A performance by an Israeli dance group in Brighton next month has been cancelled amid security concerns, in a decision that anti-Israel campaigners are hailing as a victory.
The Batsheva Ensemble, the youth company of the internationally acclaimed Batsheva Dance Company, has been invited to perform Deca Dance in Bradford, Salford, Birmingham, Brighton, Plymouth, Leicester and London in a tour organised by Dance Consortium.
But the tour has been targeted by supporters of a cultural boycott of Israel, who disrupted all three of the Batsheva Dance Company's performances at the Edinburgh International Festival earlier this year.
Although two dates were initially announced for the dancers to perform at the Brighton Dome, they will now only be able to be seen on the Friday night.
A spokesman for the Brighton Dome said the reason for the cancellation was to concentrate all security resources on one evening, in order that at least one show would go ahead smoothly with a "higher level of security". He said that the decision had been made following discussions about security with Sussex Police, and with awareness about the disruptions and protests at the Edinburgh shows.
Andrew Comben, the venue's chief executive, said that freedom of expression was vital and that he supported Batsheva's inclusion on the tour. "We support the right to protest and encourage debate but we welcome artists from all over the world and will continue to do so," he said. "However, we have a duty to ensure that our audiences have a safe and enjoyable experience and are disappointed that their enjoyment of this company's work may be disturbed."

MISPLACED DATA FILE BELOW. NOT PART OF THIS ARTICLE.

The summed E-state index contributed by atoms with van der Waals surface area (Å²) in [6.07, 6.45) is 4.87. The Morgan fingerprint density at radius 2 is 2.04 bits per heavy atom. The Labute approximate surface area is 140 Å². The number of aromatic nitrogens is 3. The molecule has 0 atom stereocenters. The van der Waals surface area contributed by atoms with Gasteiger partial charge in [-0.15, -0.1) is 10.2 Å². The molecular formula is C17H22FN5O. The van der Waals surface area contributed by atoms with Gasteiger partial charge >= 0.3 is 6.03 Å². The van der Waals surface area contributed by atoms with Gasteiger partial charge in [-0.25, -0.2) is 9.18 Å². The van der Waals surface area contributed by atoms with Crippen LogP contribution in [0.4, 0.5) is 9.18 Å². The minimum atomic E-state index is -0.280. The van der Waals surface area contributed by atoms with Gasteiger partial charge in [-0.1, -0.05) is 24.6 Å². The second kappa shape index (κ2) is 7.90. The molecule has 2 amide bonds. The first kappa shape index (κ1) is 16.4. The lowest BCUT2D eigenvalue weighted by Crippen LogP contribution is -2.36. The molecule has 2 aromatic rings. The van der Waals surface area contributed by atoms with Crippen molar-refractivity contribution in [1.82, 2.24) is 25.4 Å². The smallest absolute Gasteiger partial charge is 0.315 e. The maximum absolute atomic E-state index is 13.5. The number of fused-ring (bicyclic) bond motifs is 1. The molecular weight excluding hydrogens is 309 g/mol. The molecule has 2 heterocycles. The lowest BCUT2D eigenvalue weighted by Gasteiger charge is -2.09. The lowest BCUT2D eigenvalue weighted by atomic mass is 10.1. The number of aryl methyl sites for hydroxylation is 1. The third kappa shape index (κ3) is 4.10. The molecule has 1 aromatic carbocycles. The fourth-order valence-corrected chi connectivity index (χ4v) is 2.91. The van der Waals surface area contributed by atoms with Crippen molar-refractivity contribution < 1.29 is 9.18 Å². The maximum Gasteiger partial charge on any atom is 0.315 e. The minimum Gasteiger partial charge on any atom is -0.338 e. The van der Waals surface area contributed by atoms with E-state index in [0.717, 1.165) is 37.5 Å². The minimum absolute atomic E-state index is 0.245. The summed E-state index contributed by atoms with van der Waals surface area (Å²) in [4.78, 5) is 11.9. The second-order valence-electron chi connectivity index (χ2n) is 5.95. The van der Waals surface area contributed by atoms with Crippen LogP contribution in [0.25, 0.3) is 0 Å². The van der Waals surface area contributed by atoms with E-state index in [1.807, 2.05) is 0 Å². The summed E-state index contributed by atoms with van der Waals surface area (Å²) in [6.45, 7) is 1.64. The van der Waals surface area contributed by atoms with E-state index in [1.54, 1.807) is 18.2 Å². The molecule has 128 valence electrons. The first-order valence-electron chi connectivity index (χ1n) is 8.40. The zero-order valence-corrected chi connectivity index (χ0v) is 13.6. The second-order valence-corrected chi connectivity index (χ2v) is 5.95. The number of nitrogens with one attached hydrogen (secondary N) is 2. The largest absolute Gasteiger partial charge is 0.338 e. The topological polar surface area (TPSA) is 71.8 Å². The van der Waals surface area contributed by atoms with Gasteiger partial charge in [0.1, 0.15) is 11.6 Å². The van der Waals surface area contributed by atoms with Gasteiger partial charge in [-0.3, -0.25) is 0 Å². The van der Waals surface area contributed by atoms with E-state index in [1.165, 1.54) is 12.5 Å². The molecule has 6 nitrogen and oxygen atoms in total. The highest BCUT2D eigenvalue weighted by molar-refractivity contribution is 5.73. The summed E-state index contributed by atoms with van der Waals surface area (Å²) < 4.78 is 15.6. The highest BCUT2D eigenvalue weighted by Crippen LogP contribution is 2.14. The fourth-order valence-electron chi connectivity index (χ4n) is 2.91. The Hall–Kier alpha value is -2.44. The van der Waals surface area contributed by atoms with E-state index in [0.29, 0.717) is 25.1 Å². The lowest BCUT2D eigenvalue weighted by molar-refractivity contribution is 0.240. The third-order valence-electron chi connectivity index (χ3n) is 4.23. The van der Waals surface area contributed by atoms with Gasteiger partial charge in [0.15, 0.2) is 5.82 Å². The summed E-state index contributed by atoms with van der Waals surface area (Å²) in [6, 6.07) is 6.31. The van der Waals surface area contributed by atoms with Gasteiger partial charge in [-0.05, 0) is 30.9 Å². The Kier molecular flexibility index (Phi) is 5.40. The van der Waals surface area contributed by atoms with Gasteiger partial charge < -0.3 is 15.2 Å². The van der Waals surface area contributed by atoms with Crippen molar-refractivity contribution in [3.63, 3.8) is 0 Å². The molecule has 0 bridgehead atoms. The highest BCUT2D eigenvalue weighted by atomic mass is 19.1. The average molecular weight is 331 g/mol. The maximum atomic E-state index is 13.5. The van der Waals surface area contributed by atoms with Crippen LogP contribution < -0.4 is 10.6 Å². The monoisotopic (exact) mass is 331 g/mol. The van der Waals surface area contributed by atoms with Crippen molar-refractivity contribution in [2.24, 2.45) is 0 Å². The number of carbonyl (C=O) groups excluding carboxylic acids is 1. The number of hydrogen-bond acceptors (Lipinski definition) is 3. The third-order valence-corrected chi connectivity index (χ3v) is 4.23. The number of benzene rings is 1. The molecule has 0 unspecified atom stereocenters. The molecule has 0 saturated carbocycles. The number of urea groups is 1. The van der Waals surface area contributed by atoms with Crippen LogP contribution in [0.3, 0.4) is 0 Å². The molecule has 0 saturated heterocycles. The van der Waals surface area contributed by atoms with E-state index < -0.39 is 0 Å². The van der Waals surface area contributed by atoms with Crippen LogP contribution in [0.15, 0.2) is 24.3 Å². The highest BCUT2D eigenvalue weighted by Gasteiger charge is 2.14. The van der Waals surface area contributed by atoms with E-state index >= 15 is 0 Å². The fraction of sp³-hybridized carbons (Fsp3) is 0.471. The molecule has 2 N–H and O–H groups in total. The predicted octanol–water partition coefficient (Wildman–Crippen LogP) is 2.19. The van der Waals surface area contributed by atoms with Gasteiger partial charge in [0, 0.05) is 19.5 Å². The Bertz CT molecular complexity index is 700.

The cancellation has been greeted with delight by anti-Israel activists. In an item on the Boycott Israel Network website, activists wrote: "It's hats off to Brighton… we are on the way to winning a breakthrough victory for the BDS movement."
Protesters are still planning strategies for the rest of the tour including buying tickets and shouting "Free Palestine" during the performances. "Following this breakthrough in Brighton – thank you, Brighton activists! – we all need to appeal for a big turnout at each protest and internal protests every five minutes during each performance," they said.
A spokesman for the Dance Consortium said other dates on the tour had not been affected.
Earlier this year, activists from the Brighton and Hove Palestine Solidarity Campaign managed to disrupt a concert given by The Jerusalem Quartet as part of England's largest arts festival.
An Israeli Embassy spokesman: "When the threats of violence at a cultural performance become so grave that the performance has to be canceled, this is clearly not just a problem for Israel but for any thinking person in Britain.
"Israel is committed to continuing to encourage cultural and artistic visits in order to deepen understanding between Britain and Israel."